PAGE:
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[Newsmaker] Grassroots campaigns emerge to help grieving families of foreign victims

As official aid arrives late, expat and local communities step up to relieve financial burdens that bereaved families face here

Nov. 3, 2022 - 16:08 By Son Ji-hyoung
People place flowers at a memorial altar in front of City Hall in Seoul on Thursday. (Yonhap)

Expat communities in South Korea are rallying behind grieving families of foreign victims of the Itaewon tragedy for whom bringing their loved one home is another ordeal fraught with administrative, financial and language barriers.

As of Thursday, only four of the 26 foreign nationals who died in the Oct. 29 crowd crush in Itaewon had been repatriated. Three more are expected to return home Friday, according to the Ministry of Foreign Affairs.

South Korea has pledged to treat all 156 victims equally and said Wednesday that it will provide 35 million won ($24,600) of financial support to the families of the deceased. Provision of the aid should take no longer than three working days, the ministry stressed, but a Yongsan District Office official told The Korea Herald that they aim to expedite the process to just one day.

Over the past few days, while Seoul officials were sorting out the support plan, several crowdfunding efforts for foreign victims have taken place online and offline, led by friends, religious groups, school communities and many others.

These efforts include donations for Madina Sherniyazova from Kazakhstan, Mukhammadrauf Naziraliev from Uzbekistan and Yuliana Pak and Kristina Garder, both of Russia.

Two of the four projects, for Sherniyazova and Pak, reached the target amount as early as Wednesday. One of them raised more than 10 million won within a day, according to the victims’ friends who shared updates online about the donation efforts.

Immediate financial help was needed for victims’ families to bring their loved one home, a person involved in the fundraising project explained to The Korea Herald.

"Funding of the Korean government for body transportation was not given immediately, and still has not been given," the person said Thursday afternoon.

Not all donations were open for the public. For example, a Sri Lankan Muslim community in Seoul has raised over 9 million won for the bereaved family of compatriot Munawwar Mohamed Jinath. The religious community did not solicit outside donations.

The money was spent to pay hospital bills and cover the costs for sending Jinath's body home, according to a friend of Jinath who wished to remain anonymous.

"We were not sure when the government support would be offered, so we came together with those in a mosque in Seoul to collect money to bring (Jinath’s) body back home," he said.

Some of the bereaved families could not afford to settle the victims' end-of-life hospitalization here and pay for their transportation via flight or vessel, multiple people told The Korea Herald, in addition to costs for cremation, a funeral and interment.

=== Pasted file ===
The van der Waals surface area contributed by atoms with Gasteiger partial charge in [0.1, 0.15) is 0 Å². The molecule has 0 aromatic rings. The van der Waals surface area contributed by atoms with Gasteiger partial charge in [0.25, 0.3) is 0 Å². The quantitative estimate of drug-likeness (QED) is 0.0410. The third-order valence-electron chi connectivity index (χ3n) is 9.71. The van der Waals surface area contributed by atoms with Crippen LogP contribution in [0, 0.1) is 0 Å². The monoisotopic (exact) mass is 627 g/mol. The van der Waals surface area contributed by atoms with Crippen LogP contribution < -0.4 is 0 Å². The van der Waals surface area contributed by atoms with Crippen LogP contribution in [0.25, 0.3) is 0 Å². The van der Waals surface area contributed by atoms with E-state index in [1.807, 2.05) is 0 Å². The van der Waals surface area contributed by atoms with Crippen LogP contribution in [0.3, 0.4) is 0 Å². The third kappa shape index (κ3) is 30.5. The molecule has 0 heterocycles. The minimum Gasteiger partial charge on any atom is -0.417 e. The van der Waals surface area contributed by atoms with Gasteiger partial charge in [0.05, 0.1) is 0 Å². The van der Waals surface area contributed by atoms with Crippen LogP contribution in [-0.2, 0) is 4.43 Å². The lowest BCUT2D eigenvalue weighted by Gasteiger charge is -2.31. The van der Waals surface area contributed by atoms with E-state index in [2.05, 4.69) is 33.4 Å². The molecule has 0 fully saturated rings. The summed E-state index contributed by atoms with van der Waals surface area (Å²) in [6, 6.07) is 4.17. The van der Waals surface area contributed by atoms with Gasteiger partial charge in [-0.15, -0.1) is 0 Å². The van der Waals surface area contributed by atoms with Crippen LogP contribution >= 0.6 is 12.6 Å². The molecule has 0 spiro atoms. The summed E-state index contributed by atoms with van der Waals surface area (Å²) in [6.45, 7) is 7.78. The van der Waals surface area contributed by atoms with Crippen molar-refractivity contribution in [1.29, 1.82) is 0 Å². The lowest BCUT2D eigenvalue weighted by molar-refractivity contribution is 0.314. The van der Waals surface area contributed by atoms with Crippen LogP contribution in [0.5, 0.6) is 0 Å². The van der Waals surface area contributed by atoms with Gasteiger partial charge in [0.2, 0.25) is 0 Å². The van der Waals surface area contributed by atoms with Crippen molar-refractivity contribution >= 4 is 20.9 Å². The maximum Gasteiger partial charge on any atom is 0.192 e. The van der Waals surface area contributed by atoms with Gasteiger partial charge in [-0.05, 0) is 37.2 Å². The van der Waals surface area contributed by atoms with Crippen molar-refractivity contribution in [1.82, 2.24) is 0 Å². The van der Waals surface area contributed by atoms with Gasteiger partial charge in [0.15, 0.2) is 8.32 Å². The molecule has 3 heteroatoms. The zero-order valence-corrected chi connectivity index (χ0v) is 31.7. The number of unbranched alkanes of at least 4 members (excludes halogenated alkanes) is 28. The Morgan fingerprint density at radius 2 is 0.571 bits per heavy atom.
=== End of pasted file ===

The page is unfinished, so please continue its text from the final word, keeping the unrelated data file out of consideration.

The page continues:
The cost of repatriating a deceased body is much more than the typical cost of a passenger flight, ranging from $10,000 to $20,000 depending on the distance, according to International Citizens Insurance.

In the case of Russia, due to its ongoing invasion of Ukraine, there are no direct flights between Russia and Korea. The bodies of the Russian victims should be repatriated via sea vessels.

"(Bereaved families) deserve to have their child home as fast as possible and to send them off as best they can,” a person familiar with one of the crowdfunding projects for the Russian victims said on condition of anonymity. “To have these families be on an equal level with the Korean families they do require a little more. Hence the private funding."

Under Russian customs, a funeral takes places three days after one’s death and the bereaved family commemorates nine days and 40 days after the death.

"The parents must be stressed too, not being able to follow the social and cultural norm," the person said.

Meanwhile, there are also calls for attention and support for those who were severely injured in the deadly disaster.

“(The injured person’s) family traveled from (the home country) to Korea with their own money and have not been given any financial assistance from either government organization," said a person close to one foreign patient in critical condition. "Nobody is helping them.”

Amid a flurry of grassroots campaigns, however, some people voice caution over potential fraud and mishandling of donations.

An expat in Seoul called for a verified fund where people can donate to, warning scammers could try to take advantage of the situation, and the funds could be distributed to those who need them in a fair and transparent manner.

"Some of the foreign victims may not have any resources in Korea to be able to ask for donations," noted an expat living in Seoul, who declined to be named. "The donations are not being shared equally."

A source from the banking industry in Korea told The Korea Herald that donors should take heed, as Korean banks are not authorized to check the authenticity of the bank account holder unless requested by law enforcement, adding it is important for donors to ensure who the recipient is when wiring money.

According to Yongsan-gu Office, financial aid from Seoul will be wired to a bank account designated by the respective embassy, or identified as being held by a bereaved family member. But they first need to apply with required documentation. The deadline for applications is Nov. 11. Two claims for reimbursement have been received as of Thursday morning, the official added.

Korean air carrier Asiana Airlines on Wednesday promised to offer free round-trip tickets to bereaved families from China, the United States, France, Australia, Vietnam, Thailand, Kazakhstan and Uzbekistan.